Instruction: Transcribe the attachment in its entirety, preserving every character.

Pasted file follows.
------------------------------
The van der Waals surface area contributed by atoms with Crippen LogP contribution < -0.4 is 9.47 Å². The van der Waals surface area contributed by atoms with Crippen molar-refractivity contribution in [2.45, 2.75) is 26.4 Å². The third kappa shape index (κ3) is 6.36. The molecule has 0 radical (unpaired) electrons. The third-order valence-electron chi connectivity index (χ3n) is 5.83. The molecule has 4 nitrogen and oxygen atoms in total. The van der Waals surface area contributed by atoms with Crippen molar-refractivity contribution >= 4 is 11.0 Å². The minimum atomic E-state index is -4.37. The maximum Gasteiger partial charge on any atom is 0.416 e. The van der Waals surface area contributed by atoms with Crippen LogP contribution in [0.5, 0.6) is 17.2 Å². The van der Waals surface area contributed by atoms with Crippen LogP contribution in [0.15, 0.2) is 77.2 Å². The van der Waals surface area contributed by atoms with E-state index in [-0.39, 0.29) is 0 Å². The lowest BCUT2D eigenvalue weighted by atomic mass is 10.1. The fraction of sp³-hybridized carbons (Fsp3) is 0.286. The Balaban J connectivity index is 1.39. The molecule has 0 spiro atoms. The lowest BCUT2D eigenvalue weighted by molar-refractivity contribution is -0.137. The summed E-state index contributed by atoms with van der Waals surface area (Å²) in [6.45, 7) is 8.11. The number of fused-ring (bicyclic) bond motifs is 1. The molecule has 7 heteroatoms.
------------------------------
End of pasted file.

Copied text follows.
The van der Waals surface area contributed by atoms with Crippen LogP contribution < -0.4 is 9.47 Å². The van der Waals surface area contributed by atoms with Crippen molar-refractivity contribution in [2.45, 2.75) is 26.4 Å². The third kappa shape index (κ3) is 6.36. The molecule has 0 radical (unpaired) electrons. The third-order valence-electron chi connectivity index (χ3n) is 5.83. The molecule has 4 nitrogen and oxygen atoms in total. The van der Waals surface area contributed by atoms with Crippen molar-refractivity contribution >= 4 is 11.0 Å². The minimum atomic E-state index is -4.37. The maximum Gasteiger partial charge on any atom is 0.416 e. The van der Waals surface area contributed by atoms with Crippen LogP contribution in [0.5, 0.6) is 17.2 Å². The van der Waals surface area contributed by atoms with Crippen LogP contribution in [0.15, 0.2) is 77.2 Å². The van der Waals surface area contributed by atoms with E-state index in [-0.39, 0.29) is 0 Å². The lowest BCUT2D eigenvalue weighted by atomic mass is 10.1. The fraction of sp³-hybridized carbons (Fsp3) is 0.286. The Balaban J connectivity index is 1.39. The molecule has 0 spiro atoms. The lowest BCUT2D eigenvalue weighted by molar-refractivity contribution is -0.137. The summed E-state index contributed by atoms with van der Waals surface area (Å²) in [6.45, 7) is 8.11. The number of fused-ring (bicyclic) bond motifs is 1. The molecule has 7 heteroatoms.